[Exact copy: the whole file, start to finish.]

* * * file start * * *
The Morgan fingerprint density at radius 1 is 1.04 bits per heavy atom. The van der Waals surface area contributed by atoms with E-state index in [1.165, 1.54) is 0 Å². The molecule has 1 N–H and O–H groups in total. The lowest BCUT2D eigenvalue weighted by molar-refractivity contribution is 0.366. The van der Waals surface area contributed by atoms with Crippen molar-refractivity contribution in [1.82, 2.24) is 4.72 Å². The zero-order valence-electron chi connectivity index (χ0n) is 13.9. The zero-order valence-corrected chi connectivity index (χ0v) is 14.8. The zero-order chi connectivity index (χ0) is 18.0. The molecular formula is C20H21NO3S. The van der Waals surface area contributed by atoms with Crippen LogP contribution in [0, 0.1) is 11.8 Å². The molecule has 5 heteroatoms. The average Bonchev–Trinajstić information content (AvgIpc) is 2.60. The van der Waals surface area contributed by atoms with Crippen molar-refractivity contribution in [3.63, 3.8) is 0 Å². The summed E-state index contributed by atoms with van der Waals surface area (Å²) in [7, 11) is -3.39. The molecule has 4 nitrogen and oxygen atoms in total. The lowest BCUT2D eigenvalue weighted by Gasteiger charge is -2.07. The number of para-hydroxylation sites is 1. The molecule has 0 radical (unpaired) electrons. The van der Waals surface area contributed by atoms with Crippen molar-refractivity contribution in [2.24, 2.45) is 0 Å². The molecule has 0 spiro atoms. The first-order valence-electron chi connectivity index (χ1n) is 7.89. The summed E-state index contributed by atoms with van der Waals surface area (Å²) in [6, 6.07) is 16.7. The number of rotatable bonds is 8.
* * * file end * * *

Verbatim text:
The Morgan fingerprint density at radius 1 is 1.04 bits per heavy atom. The van der Waals surface area contributed by atoms with E-state index in [1.165, 1.54) is 0 Å². The molecule has 1 N–H and O–H groups in total. The lowest BCUT2D eigenvalue weighted by molar-refractivity contribution is 0.366. The van der Waals surface area contributed by atoms with Crippen molar-refractivity contribution in [1.82, 2.24) is 4.72 Å². The zero-order valence-electron chi connectivity index (χ0n) is 13.9. The zero-order valence-corrected chi connectivity index (χ0v) is 14.8. The zero-order chi connectivity index (χ0) is 18.0. The molecular formula is C20H21NO3S. The van der Waals surface area contributed by atoms with Crippen LogP contribution in [0, 0.1) is 11.8 Å². The molecule has 5 heteroatoms. The average Bonchev–Trinajstić information content (AvgIpc) is 2.60. The van der Waals surface area contributed by atoms with Crippen molar-refractivity contribution in [3.63, 3.8) is 0 Å². The summed E-state index contributed by atoms with van der Waals surface area (Å²) in [7, 11) is -3.39. The molecule has 4 nitrogen and oxygen atoms in total. The lowest BCUT2D eigenvalue weighted by Gasteiger charge is -2.07. The number of para-hydroxylation sites is 1. The molecule has 0 radical (unpaired) electrons. The van der Waals surface area contributed by atoms with Crippen molar-refractivity contribution in [2.24, 2.45) is 0 Å². The molecule has 0 spiro atoms. The first-order valence-electron chi connectivity index (χ1n) is 7.89. The summed E-state index contributed by atoms with van der Waals surface area (Å²) in [6, 6.07) is 16.7. The number of rotatable bonds is 8.